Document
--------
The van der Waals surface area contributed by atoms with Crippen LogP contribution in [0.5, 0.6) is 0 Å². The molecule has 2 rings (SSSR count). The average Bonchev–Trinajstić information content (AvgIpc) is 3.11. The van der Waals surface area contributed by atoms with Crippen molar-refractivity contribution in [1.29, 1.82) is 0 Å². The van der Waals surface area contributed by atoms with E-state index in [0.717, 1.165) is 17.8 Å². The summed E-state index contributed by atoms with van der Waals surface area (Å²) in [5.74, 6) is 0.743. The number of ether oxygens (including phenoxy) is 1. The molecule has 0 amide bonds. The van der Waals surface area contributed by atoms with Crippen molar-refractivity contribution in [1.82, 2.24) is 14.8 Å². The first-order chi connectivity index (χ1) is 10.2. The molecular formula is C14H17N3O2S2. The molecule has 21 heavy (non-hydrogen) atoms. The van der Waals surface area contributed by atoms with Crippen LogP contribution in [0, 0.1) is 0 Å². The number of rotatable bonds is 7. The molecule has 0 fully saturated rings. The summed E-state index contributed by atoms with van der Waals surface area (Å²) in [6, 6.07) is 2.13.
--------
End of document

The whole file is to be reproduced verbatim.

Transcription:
The van der Waals surface area contributed by atoms with Crippen LogP contribution in [0.5, 0.6) is 0 Å². The molecule has 2 rings (SSSR count). The average Bonchev–Trinajstić information content (AvgIpc) is 3.11. The van der Waals surface area contributed by atoms with Crippen molar-refractivity contribution in [1.29, 1.82) is 0 Å². The van der Waals surface area contributed by atoms with E-state index in [0.717, 1.165) is 17.8 Å². The summed E-state index contributed by atoms with van der Waals surface area (Å²) in [5.74, 6) is 0.743. The number of ether oxygens (including phenoxy) is 1. The molecule has 0 amide bonds. The van der Waals surface area contributed by atoms with Crippen molar-refractivity contribution in [1.82, 2.24) is 14.8 Å². The first-order chi connectivity index (χ1) is 10.2. The molecular formula is C14H17N3O2S2. The molecule has 21 heavy (non-hydrogen) atoms. The van der Waals surface area contributed by atoms with Crippen LogP contribution in [0, 0.1) is 0 Å². The number of rotatable bonds is 7. The molecule has 0 fully saturated rings. The summed E-state index contributed by atoms with van der Waals surface area (Å²) in [6, 6.07) is 2.13.